He began by ingesting “handfuls of the stuff,” then he got the idea to sprinkle it on pizza. After running into his roommate, Charlie, he gave him a pinch of the powder and they both set off for pizza. Donaghey said the powder drunk crept up on him and he went from mostly sober to buzzed to beyond. He said he thought the powdered booze blended well on pizza. He also kept getting weird looks from people with his Tupperware bowl full of powdered alcohol. They thought he was acting out a scene from the movie Scarface with a bowl full of cocaine.

After leaving the pizza shop, River and Charlie went down to the East River where they decided to set some on fire. “It turns out my homemade powdered alcohol burns like napalm.” When he tried to stamp out the fire he ended up spreading it all along the rocky bank of the river. Charlie’s shoe cut on fire. He offered some to a group of high school students, who wisely refused. But there was one more thing he had to try: snorting it. So he went back to the VICE office and “started racking lines.”

The powder turned to glue in his nose and he was immediately plugged up. The fumes burned for a few minutes and then his sinuses became numb. Charlie and he staggered home and went to their respective rooms, hoping that unconsciousness would dull the throbbing inside their heads. Charlie didn’t snort any.

I woke up at 4 AM, with my face caked with blood from my nose. At least I could breathe again. The headache had dulled to a manageable form. I went out into the living room and found Charlie sitting on the couch, sucking on a beer. He handed me one. I slumped down next to him and took a drink.

Given the above, it’s not surprising that as soon as the TBB finally approved the sale of Palcohol on March 10th, 2015, Senator Charles Schumer introduced legislation to ban the sale and distribution of Palcohol and other powdered alcohol products.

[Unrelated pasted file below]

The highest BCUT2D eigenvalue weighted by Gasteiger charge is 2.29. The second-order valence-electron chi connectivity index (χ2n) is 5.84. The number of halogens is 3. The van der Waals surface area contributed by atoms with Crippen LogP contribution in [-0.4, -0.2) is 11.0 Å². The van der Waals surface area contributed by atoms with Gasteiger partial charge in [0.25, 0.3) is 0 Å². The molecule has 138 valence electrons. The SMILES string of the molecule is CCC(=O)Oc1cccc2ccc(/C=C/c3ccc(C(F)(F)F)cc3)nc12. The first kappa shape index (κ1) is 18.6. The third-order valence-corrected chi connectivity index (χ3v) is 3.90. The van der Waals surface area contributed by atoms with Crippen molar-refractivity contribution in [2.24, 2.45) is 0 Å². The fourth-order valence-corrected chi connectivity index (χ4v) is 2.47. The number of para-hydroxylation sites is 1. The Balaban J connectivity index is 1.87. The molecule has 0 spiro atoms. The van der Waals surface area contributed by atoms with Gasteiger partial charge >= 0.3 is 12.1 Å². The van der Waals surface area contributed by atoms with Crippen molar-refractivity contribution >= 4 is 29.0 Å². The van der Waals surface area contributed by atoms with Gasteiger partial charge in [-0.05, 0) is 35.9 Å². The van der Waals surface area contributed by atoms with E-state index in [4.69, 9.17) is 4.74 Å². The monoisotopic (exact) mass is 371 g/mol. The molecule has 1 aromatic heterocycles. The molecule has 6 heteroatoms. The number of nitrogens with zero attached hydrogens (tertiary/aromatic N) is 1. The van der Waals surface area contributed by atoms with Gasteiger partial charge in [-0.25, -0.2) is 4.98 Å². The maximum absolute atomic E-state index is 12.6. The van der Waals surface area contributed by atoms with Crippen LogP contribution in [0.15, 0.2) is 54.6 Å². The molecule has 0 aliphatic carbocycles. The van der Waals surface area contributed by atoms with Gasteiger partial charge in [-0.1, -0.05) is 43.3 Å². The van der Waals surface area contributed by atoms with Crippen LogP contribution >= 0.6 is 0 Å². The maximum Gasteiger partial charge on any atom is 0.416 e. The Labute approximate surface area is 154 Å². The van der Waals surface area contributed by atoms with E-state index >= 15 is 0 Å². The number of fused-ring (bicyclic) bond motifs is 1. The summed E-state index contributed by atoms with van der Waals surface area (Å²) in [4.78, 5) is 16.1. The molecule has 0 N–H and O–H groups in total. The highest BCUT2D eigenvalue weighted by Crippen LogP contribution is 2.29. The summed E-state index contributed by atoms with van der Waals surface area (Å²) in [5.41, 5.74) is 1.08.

We simply can’t sit back and wait for powdered alcohol to hit store shelves across the country, potentially causing more alcohol-related hospitalizations and God forbid, deaths. This legislation will make illegal the production and sale of this Kool-Aid for underage drinking.

Reported in the Time article and on the blog, SB Nation, the original Palcohol website suggested football fans could “Bring Palcohol in and enjoy the game.” And, yes, like River Donaghey tried, they said you could snort Palcohol. “You’ll get drunk almost instantly because the alcohol will be absorbed so quickly in your nose. Good idea? No. It will mess you up. Use Palcohol responsibly.” The current Palcohol website has removed such remarks and hopes to be able to get their production facility up and running to make their product available this summer.

They argued that banning their product would only make people want it more. The ban will create a black market and lose significant tax revenue. They also said it was irresponsible to ban Palcohol, because it probably won’t work. “No one wants the government telling us what we can drink and not drink. We don’t need a nanny. The legislature exists to protect our rights to live how we choose, not to use coercive power to force their values on us.”